Lenox Time Table from Lenox, Iowa on September 19, 1935 · Page 6
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Lenox Time Table from Lenox, Iowa · Page 6

Lenox, Iowa
Issue Date:
Thursday, September 19, 1935
Page 6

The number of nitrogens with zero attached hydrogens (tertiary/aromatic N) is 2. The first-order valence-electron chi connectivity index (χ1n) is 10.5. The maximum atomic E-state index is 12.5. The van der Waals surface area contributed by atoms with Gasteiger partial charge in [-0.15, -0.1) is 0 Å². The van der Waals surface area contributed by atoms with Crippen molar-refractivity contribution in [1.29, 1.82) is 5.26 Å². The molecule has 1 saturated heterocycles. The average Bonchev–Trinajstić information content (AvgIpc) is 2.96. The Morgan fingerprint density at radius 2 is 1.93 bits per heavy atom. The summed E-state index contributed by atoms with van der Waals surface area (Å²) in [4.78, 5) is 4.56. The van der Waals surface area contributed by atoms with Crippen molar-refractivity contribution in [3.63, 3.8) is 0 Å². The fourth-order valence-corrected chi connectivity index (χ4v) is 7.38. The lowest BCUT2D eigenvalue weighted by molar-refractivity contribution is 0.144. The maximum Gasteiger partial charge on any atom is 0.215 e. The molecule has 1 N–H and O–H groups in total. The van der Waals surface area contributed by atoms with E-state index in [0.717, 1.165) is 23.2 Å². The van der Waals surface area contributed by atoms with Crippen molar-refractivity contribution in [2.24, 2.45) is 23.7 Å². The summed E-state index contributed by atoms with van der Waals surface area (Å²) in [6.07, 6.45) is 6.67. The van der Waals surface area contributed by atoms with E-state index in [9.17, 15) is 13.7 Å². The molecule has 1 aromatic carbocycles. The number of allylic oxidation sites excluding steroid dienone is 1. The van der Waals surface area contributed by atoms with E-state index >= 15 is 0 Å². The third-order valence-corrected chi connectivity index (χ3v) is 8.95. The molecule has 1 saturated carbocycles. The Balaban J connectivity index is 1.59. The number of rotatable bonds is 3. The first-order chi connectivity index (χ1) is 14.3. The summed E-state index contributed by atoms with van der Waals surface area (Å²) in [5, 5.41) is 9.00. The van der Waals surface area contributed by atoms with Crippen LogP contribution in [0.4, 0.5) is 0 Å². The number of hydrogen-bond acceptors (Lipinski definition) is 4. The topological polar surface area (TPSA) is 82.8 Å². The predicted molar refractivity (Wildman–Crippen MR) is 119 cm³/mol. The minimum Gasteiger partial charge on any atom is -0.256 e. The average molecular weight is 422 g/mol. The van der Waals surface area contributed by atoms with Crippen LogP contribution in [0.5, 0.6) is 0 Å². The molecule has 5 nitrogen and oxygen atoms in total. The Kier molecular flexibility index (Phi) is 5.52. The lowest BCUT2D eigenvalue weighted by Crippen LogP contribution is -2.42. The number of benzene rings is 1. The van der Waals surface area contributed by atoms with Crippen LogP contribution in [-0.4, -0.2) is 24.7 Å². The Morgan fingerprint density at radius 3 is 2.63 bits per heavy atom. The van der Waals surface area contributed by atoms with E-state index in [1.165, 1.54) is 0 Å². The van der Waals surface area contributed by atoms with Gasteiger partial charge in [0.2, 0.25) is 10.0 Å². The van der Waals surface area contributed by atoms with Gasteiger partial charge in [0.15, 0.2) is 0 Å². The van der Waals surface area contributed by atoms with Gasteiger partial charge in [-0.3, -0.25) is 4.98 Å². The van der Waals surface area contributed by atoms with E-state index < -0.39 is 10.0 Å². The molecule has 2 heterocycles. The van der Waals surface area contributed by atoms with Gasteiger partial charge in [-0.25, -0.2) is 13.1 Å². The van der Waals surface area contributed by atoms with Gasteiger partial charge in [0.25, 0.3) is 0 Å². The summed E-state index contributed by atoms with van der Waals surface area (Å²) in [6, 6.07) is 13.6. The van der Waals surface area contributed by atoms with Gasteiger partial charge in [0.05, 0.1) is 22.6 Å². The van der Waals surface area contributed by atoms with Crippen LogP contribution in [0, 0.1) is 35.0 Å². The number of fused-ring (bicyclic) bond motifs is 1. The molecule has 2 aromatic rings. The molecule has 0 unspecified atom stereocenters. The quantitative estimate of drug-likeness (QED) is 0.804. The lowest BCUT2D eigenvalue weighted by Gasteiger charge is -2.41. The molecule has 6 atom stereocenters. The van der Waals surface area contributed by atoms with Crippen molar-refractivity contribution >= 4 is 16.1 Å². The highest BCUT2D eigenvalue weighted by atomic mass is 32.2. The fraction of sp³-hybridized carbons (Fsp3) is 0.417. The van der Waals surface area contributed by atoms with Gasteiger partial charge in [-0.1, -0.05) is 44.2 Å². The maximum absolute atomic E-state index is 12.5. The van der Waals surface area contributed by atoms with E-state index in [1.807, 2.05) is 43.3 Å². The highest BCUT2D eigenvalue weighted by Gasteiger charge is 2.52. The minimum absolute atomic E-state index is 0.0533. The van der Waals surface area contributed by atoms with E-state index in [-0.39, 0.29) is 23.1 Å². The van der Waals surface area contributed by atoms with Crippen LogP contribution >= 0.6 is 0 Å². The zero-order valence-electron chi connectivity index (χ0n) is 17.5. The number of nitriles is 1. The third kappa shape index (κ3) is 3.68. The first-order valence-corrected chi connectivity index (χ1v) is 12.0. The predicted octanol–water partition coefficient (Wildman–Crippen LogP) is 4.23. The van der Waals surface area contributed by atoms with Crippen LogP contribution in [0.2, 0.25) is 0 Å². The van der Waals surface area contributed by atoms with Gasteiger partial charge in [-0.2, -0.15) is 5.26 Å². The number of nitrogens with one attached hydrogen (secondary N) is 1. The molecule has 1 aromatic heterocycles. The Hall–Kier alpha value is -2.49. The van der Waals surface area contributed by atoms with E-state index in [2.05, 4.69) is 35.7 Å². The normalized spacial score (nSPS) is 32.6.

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LENOX TIME TABLE, LENOX, IO\VA Frock Keeps Matron Looking "Just Right' Looking just right about the house, and neatly tailored enough for street or porch appearance, Is no trick at all for the handy woman who knows how to run up a seam! The clever matron likes the extra formality the flattering revers lend the house frock. The pleated sleeve—besides being flattering—allows for plenty of action and the paneled skirt with its roomy pockets has a way with it, If the hips are just a bit too generous f A neat pin-stripe cotton or tailored geometric design would be excellent. An eyelet batiste makes a lovely street dress. Pattern 2335 Is available In sizes 16, IS, 20, 34, 30, 33, 40, 42 and 44. Size 36 takes 4 VS. yards 30-inch fabric. Illustrated step-by-step sewing Instructions Included. SEND FIFTEEN CENTS (15c) In coins or stamps (coins preferred) for this pattern. Write plainly name, address, and style number. BE SURE TO STATE SIZE. Address all orders to the' Sewing Circle Pattern Department, 243 West Seventeenth street, New York City. CHICKEN FEED "I need a holiday-," said the very pretty cashier. "I'm not looking my best." "Nonsense!" replied the manager. "It isn't nonsense," she replied; "the men are beginning to count their change."—Answers Magazine. who Mi.laid "What became of the boss used to lay down the law?" "He overworked," said Senator Sorghum. "He laid down laws so promiscuously that a state of confu- •lon resulted. We've got to organize «earch parties to find any laws at all." To Hii Memory "George Washington must have had a wonderful memory, dad." "What makes you think so?" "Well, they built so many monuments to it." Not So Public Girl Friend—Charlie, what do you think of the Community Drive? Charlie—Oh, I know a much bettor plac* to park than that Editor's Note: The fourth Friday In Septem- >er Is celebrated In many states as American ndian day "In recognition of the contribution of the red man to our national tradition." In his article, appropriate to the celebration of that day, Is told the story of some of the Indians whose names appear on the white man's maps to perpetuate their fame. By ELMO SCOTT WATSON F THE number of places .which bear his name is any criterion, then Osceola of the Seminoles was the greatest Indian In American history. For no other red man has thus bfien honored so many times. It seems appropriate enough thai the state of Florida should have both an Osceoln county and a vll lage of Osceola, for it was down in the' Everglades country that he wrote his name in letters of blood a century ago. But why should 12 other commonwealths similarly perpetuate his name? Is It because the white men, remembering how they made the Semlnole leader the victim of one of the blackest acts of treachery on record, have tried to make tardy amends to his memory by dotting the map with his name? Or is It more likely that Its musical syllables are responsible for there being towns in Arkansas, Illinois, Indiana, Missouri, New York, Ohio, Pennsylvania, South Dakota and Wisconsin, a county in Iowa and both a town and a county in Michigan nnd Nebraska, all bearing the name of Osceola? Osceola was born on the Tallapoosa river In the Creek country in 1803. His paternal grandfather was a Scotchman who married an Indian woman and this Caucasian strain gave to his grandson not only a strikingly light complexion but also such a gift for leadership that his tribesmen accepted him as a head warrior even though he was not a chief either by descent or by formal election. He first rose to prominence in 1832 when a part of the Seminoles signed the Treaty of Payne's Landing by -which they agreed to cede the remainder of their lands In Florida (they had given up the most of them In 1823) and remove across the Mississippi. Next to Osceola the Indian whose fame is thus perpetuated most frequently is the heroine of one of our favorite legends—Pocahontas. Again It Is a case of our failure to Immortalize the real name of the person we would thus honor. For the real name of Pocahontas was Matoaka or Matowaka, also misspelled Matoka and Ma- toaks. But Powhatan, chief of a group of Vlr- inla tribes at the time of the settlement ot Jamestown, had a pet name for his favorite daughter. Pokahantes, "the playful one," he called her, so the English settlers soon were referring to this "Indian princess" as Pocahontas. Although some historians are doubtful If the romantic episode of her rescue of Capt. John Smith from death ever took place, that story seems to be an Imperishable part of our national tradition. If indeed It did take place then her act shines all the more brightly by contrast with the treachery which she experienced later. For she was lured on board the ship of Captain Argall in the Potomac, carried off to Jamestown and afterward taken to Powhatan's village, where the chief had to ransom his "dearest daughter." The next year Pocahontas, who had been converted to Christianity and baptized under the name of "the Lady Rebecca," was married to John Rolfe and accompanied him to England where she died of smallpox In 1617. Besides being immortalized In two famous paintings and a statue near Jamestown, her fame Is perpetuated in towns In Alabama, Arkansas, Illinois, Tennessee and Virginia, In a county In West Virginia and In both a town and a county In Iowa. Another Iowa town and county also preserve :he name of an Indian more Intimately connected with the history of that state than was either Osceola or Pocahontas. Among his own people, the Sauk and Fox Indians, he was known as Ma'katawlmesheka'kaa, "the big black sparrow hawk." But the white man remembers him as another red man who tried to hold back the tide of white settlement, as the vanquished leader In the Black Hawk war of 1832. Black Hawk was born near the Rock river In Illinois In 1707, became a war leader against the tribal enemies of the Sauk, fought on the side of the British in the War of 1812 and at the close of that war signed the treaty by which his people agreed to give up their home lands and move across the Mississippi. Then, declar- ng that he had been deceived regarding the terms of the treaty, he refused to move and roops were sent to drive him out. After several battles he suffered a crushing defeat In Wisconsin, was captured by Winnebago allies of the whites and taken as a prisoner of war to Fortress Monroe, Va. After his release he made his home n Iowa where he died October 8, 1838. Besides the town and county in Iowa which bear his name there are also towns of Black Hawk In Illinois, Indiana, South Dakota and Colorado, although the latter perpetuates the name of a Ute chief by that name, rather than that of the Sauk leader. Long before Black Hawk tried to resist the advance of the white men, two other chiefs had also tried and failed. One of them wag Pont lac, the Ottawa, whose famous "conspiracy" against the English in 1763 came so near being a success, and the other was Tecumseh, the Shawnee. Both of them were born in Ohio—Pontiac on the shores of the Maumee river la 1720 and Tecumseh on the Mad river In 1768—but there Is no town in the Buckeye state to recall the name of either. Pontiac was murdered by a Kaskaskla Indian at Cahokla, ill., in 1768, and Illinois baa a PUSHMATAHA town of Pontiac, as has Michigan, where he won his greatest fame by his long siege of the little frontier post of Detroit. Tecumseh's real name was Tlkamthl or cumtlm, meaning "one who springs or leaps," and he was also known as Crouching Panther or Shooting Star. After his conspiracy to unite all the tribes in the Middle West against the whites was overthrown by the premature battle of Tlppecanoe In Indiana, Tecumseh joined the British and was killed October 5, 1813 at the Battle of the Thames in Canada. Indiana, the center of his activities, has no municipality named after him, but there are towns of Tecumseh In Alabama, Kansas, Michigan and Okla homa. Considering their Importance In the history of New York, It would seem appropriate if the names of Red Jacket and Hiawatha would appear on the map of that state—Red Jacket, the great Seneca chief and orator (known as Sn-go- ye-wat-ha, "he who causes them to be awake"), and Hiawatha (Halon'hwa'tha, "he makes rivers"), chief of the Mohawks and one «f the founders of the famous League of the Iroquols, the Confederation of the Five Nations. But the fact Is that neither name appears there. It has remained for Michigan and West Virginia to immortalize Red Jacket thus and for Kansas, Michigan and Utah to do the same for Hiawatha. In the case of the latter, however, the naming of these towns was more likely due to Henry Wadsworth Longfellow than to the fact that the Mohawk chief deserved to be remembered as the founder of the first successful "League of Nations." Another character In Longfellow's poem, the Ittle Hiawatha's grandmother, Is immortalized in the towns of Nokomis In Alabama and Illinois, and Minnesota has the Mlnnehaha falls to recall the beautiful maiden who became the bride of Hiawatha. As for other cases of "white man honors them" jy naming his villages, towns, cities or counties after Indian men and women, here Is a partial 1st of the most outstanding examples; Aliquippa, Pa.—For Allaqulppa, a Delaware woman sachem who lived in 1755 near the mouth of the Youghioheny river in Allegheny county. Annawan, 111.—For Annawan, a Wampanoag sachem, the chief captain and counselor of King Philip during his war against the Massachusetts jay colonists In 1676. Bluejacket, Okla.—For Chief Bluejacket (We- yaplersenoah) of the Shawnees, a leader In the >attle with General Harmar in 1780 and principal Indian chieftain at the Battle of Fallen Timbers in 1794. Bowlegs, Okla.—For Chief Bowlegs (Boleck or Bolek) of the Seminoles who was prominent during the Indian war on the Georgia frontier n 1812. Colbert, Ga.—For William Colbert, great war chief of the Chickasaws, who helped the Americans in the Revolution, fought with Gen. St. Clalr against the Northwest tribes In 1701 and, during the War of 1812, after serving nine months n the regular infantry, returned to lead his warriors against the hostile Creeks. Duquoln, 111.—For Jean Baptlste Ducolgne, Kaskaskla chief at the beginning of the Nine- eenth century, noted for bis friendliness to the whites. Geronimo, Ariz., and Okla.—For Geronlmo (Go- TECUMSEH yath-Iay, "the yawner' 1 ), noted Apache war leader during the seventies nnd eighties who died as a prisoner of war at Fort Sill, Okla. Joseph, Idaho, and Ore.—For Chief Joseph (Hinmaton Yah-lat-klt, "thunder rolling In the mountains"), the "Indian Napoleon," leader of the Nez Perces In their dash for freedom In 1877. Keokuk, Iowa, and Keokuk Falls, Okla.—For Chief Keokuk (Klyo'kaga, "one who moves about alert," or Watchful Fox) of the Sauk, rival of Black Hawk as head chief of the tribe. He died in Kansas In 1848 and In 1883 his remains were moved to the Iowa city where a statue of him was erected over his grave. Lewistown, Ohio—For Captain Lewis, a noted Shawnee chief. Micanopy, Fla.—For Micanopy ("head chief"), hereditary chief of the Seminoles and leader of the Indians In the destruction of Major Dade's command In December, 1835. Oshkosh, Wis.—For Chief Oshkosh (Osh- kushi, "his hoof or "his nail"), head chief of the Menomlnees in the first half of the Nineteenth century who fought on the side of the British In the War of 1812, helped capture Fort Macklnac from the Americans In 1812 nnd the following year was with the British and Indians who made the unsuccessful attack on Fort Stephenson, Ohio. Poweshlek, Iowa (City and county)—For Poweshlek (Pawlshika, "he who shakes something off"), a Foxe chief, noted for his friendliness to the whites. Prophetstown, Ill.-For Wnbokleshlck, "the light' or "white cloud," also known as tha Prophet, a Sauk medicine man with Chief Black Hawk during the war of 1832, Quanah, Texas-For Quanah Parker, noted Comanche chief, who was the son of Cynthia Ann Parker a white captive, and Chief Peta Nocona. Red Cloud, Neb.—For Chief Red Cloud (Mak- plya Luta) of the Ogallala Slour, a noted leader during the Plains wars in the sixties and seventies. Roundhead, Ohio—For Roundhead (Stiahta) chief of the Wyandots, who fought with the British in the War of 1812. Seattle, Wash.-For Chief Seattle (Seathl) of the DwamlBh and allied tribes of Pugei Sound in the early part of the Nineteenth century ,*! mD "Ti a ' p ^<» Tamaque, the Beav'er or Uniform International I SUNDAY -:- LESSON-:- fly REV. ">. 13. FlTZWATEtt, D. D., Member of Faculty, Moody Bible Institute of Chicago. © Western Newspaper Union. Lesson for September 22 JAMES (A GREAT CHRISTIAN LEADER) LESSON TEXT —Acts 15:1-21; James 1:1-17. GOLDEN TEXT—Blessed Is the man that endureth temptation; for when he hath been approved, ho shall receive the crown of life, which the Lord promised to them that love him.—James 1:12. PRIMARY TOPIC—What James Tells Us to Do. JUNIOR TOPIC—James' Motto for Juniors. INTERMEDIATE AND SENIOR TOPIC—How to Meet Life's Tests, YOUNG PEOPLE AND ADULT TOPIC—The Message, of James for Today. Three Individuals by the name of James are mentioned in the New Testament. In all probability this James was the brother of the Lord and the writer of the Epistle which bears his name. I. James Presiding at a Church Council (Acts 15:1-21). I. The controversy in the church at Antioch (vv. 1-5). A most 'difficult problem confronted the church, threatening Its disruption Into a Jewish and Gentile division. It was not a question of the admission of the Gentiles Into the church. That had bean settled some years before when Peter received Cornelius and his household. The question now was, on what ground could they be received? Should Gentile believers be required to keep the Mosaic law as 1 a condition of salvation? In order to settle this matter, Paul and Barnabas were sent to Jerusalem for the decision of the mother church. II. The Deliberation of the Council (vv. 6:21). 1. Peter speaks (vv. 6-11). He argued that God had borne witness to the acceptance of the Gentiles by giving the Holy Spirit to them as unto the Jews. Since God had not put a difference, It would be folly for them to do so. 2. Paul and Barnabag rehearsed their experience (v, 12). They told how that God had set his seal of approval on the preaching of salvation by grace through faith. 3. The argument of James (vv. 14-21). He took the fact declared by Peter and showed how It harmonized with prophecy- (Amos 9:1115). He showed that the reception of the Gentiles was not In conflict, but In harmony with God's plan. He made clear God's plan as follows: a. To take, out from among the Gentiles a people for his name (v. 14). This Is what Is now being done by the calling out of the church. b. After the church Is completed, Israel will be converted and restored to their lan'd by the Lord himself at his return (vv. 1C, 17). c. This will be followed by the conversion of the world through the agency of converted Israel (v. 17; cf. Rom. 11:15). Having shown that there was no conflict with the Scriptures rightly divided, he gave his judgment that the Gentiles should not be troubled with the things that are Jewish, but should be warned against the perils of heathenism, such as meat offered to Idols, fornication, and blood. 4. The decision (vv. 22-29). The mother church unanimously en- Housewife 1 , A Paint Hint opened ? «"'*:*:> fl9 rnu. _. . "US '<»> upside do w a c before you Intend . ao rf "fift*ft«!j*. Company ln ^^p per. They ^ Sugar From Wood Kaw sugar made from „ been planned for inree scale In Sw however is not for ma "on, but for use as feed f for alcohol distillatlo ° a material for making wood sugar 1 3 a timely o cohol, as Swedish laws makelt pulsory that all l mpotted for use In motor cars be nC alcohol In the proportion rf to one. NOW a Be LAMP for Only 30O Candlepower' "Live" Pressure Light. Don't damage yonr eye- Bight with poor light when you can 'bay B for aa little as ?3.95. It ~^»ap operates for Iff a night andgira'i that protects yonr sight No gtatita -no wick to trim-no chtaenUn J7.P *9 the minute in s life lighting service. Sea Your Local -ornui for beantifally Illustrated Folteln a!x| The Coleman Lamp and StevtCi Dent. WUlti. Wichita, Kani.i Chicago, III.; Philadelphia, P«, Wild Trees Give Rutte About 2 per cent ot th«' crude rubber supply Is takei wild trees. MOSQUITOES , FUES'SPIDfRil Uncas, Okla.— For Dncas (Wonkus "the foi^M 1 " 1 "?' a M ° hega ^ <*IeT W ho Bought for the Massachusetts colonists In King Philip's of^Sa^Ses,^^?^^^ nK Dear born massacre. Weatherford, Okla.-Fo • by W.rt.rn N.wapaper Union. dorsed James' recommendation. They sent a letter stating the decision of the conference. This decision was 'duly delivered to the church at Antioch and was received with rejoicing. III. James Giving Counsel to Christians (James 1:1-17). 1. Concerning trials (vv. 2-17). a.. The Christian's attitude toward them (w. 2-4). They were to meet them joyfully because of their beneficial effects. Trials reveal fidelity, and by their efforts develop the grace of patience. b. The Christian's supreme need in these trials (vv. 5-8). It is wisdom to meet them intelligently. He makes clear that the source of this wisdom Is in God and that the means of gaining it Is asking in faith, ana the very liberality of God la the guarantee that the needed supply will be provided. c. The rich and the poor are sharers alike In affliction (vv. 9-11). Frequently ^the poor man thinks that the rich are free from testings, whereas they are usually more severely tested. d. The blessed reward of enduring the testing (v. 12). The one who faithfully endures the temptation shall be awarde'd a crown of life. e. The source of temptation (vv. 13-17). Temptations spring out of human desire. They do not come from God, Sin is not necessarily the desire, but the gratifying of it improperly. When one is thus led away by his natural desires, sin is conceived which brings forth death. In such case, sin }g the gratification of a right desire in a wrong way. ;= BEST BY 10,000 TESTS REFUSE SUBSTITUTES 0/lf/ OTHER INSECTS COLLECT SPECIAL NAMES rOSW pay. No red tape. Cash In M» ue li and Big Opportunity M«». 11*^ Specialty Service. 201 No. Well* «* FCZEMA ra ** Quickly soothe burnhf formed arid promote h«l irrttakd skiniulHi- , ResinoJ •BSifHB^rciaMiBiiilW LOS ANGELES Life Life is not so complex If we do not persist Jn making It so. We need faith; we need to be brare, to keep the corners of the mouth turned up and not down. And after all It is only a step at a time,— Ralph Waldo Trine.